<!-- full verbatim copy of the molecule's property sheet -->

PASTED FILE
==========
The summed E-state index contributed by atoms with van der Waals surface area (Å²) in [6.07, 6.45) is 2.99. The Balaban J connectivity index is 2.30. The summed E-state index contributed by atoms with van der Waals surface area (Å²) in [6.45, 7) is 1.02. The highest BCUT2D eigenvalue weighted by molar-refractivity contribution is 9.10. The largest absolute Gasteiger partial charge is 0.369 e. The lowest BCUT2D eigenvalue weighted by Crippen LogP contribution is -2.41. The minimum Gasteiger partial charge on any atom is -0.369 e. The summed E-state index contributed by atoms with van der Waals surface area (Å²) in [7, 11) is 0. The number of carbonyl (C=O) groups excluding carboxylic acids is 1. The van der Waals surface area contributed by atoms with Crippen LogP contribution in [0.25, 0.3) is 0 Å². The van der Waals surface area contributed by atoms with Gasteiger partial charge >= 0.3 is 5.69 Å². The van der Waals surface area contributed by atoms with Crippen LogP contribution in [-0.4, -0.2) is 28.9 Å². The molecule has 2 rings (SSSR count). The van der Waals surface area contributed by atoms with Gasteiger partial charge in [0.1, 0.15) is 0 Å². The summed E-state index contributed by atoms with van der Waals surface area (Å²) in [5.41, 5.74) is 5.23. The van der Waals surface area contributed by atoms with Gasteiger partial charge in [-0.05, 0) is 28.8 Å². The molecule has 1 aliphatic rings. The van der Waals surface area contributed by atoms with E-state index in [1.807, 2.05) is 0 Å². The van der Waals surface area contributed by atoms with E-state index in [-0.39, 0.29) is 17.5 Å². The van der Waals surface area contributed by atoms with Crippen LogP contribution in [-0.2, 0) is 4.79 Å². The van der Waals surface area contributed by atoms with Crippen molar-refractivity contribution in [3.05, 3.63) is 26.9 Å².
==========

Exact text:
The summed E-state index contributed by atoms with van der Waals surface area (Å²) in [6.07, 6.45) is 2.99. The Balaban J connectivity index is 2.30. The summed E-state index contributed by atoms with van der Waals surface area (Å²) in [6.45, 7) is 1.02. The highest BCUT2D eigenvalue weighted by molar-refractivity contribution is 9.10. The largest absolute Gasteiger partial charge is 0.369 e. The lowest BCUT2D eigenvalue weighted by Crippen LogP contribution is -2.41. The minimum Gasteiger partial charge on any atom is -0.369 e. The summed E-state index contributed by atoms with van der Waals surface area (Å²) in [7, 11) is 0. The number of carbonyl (C=O) groups excluding carboxylic acids is 1. The van der Waals surface area contributed by atoms with Crippen LogP contribution in [0.25, 0.3) is 0 Å². The van der Waals surface area contributed by atoms with Gasteiger partial charge >= 0.3 is 5.69 Å². The van der Waals surface area contributed by atoms with Crippen LogP contribution in [-0.4, -0.2) is 28.9 Å². The molecule has 2 rings (SSSR count). The van der Waals surface area contributed by atoms with Gasteiger partial charge in [0.1, 0.15) is 0 Å². The summed E-state index contributed by atoms with van der Waals surface area (Å²) in [5.41, 5.74) is 5.23. The van der Waals surface area contributed by atoms with Gasteiger partial charge in [-0.05, 0) is 28.8 Å². The molecule has 1 aliphatic rings. The van der Waals surface area contributed by atoms with E-state index in [1.807, 2.05) is 0 Å². The van der Waals surface area contributed by atoms with E-state index in [-0.39, 0.29) is 17.5 Å². The van der Waals surface area contributed by atoms with Crippen LogP contribution in [-0.2, 0) is 4.79 Å². The van der Waals surface area contributed by atoms with Crippen molar-refractivity contribution in [3.05, 3.63) is 26.9 Å².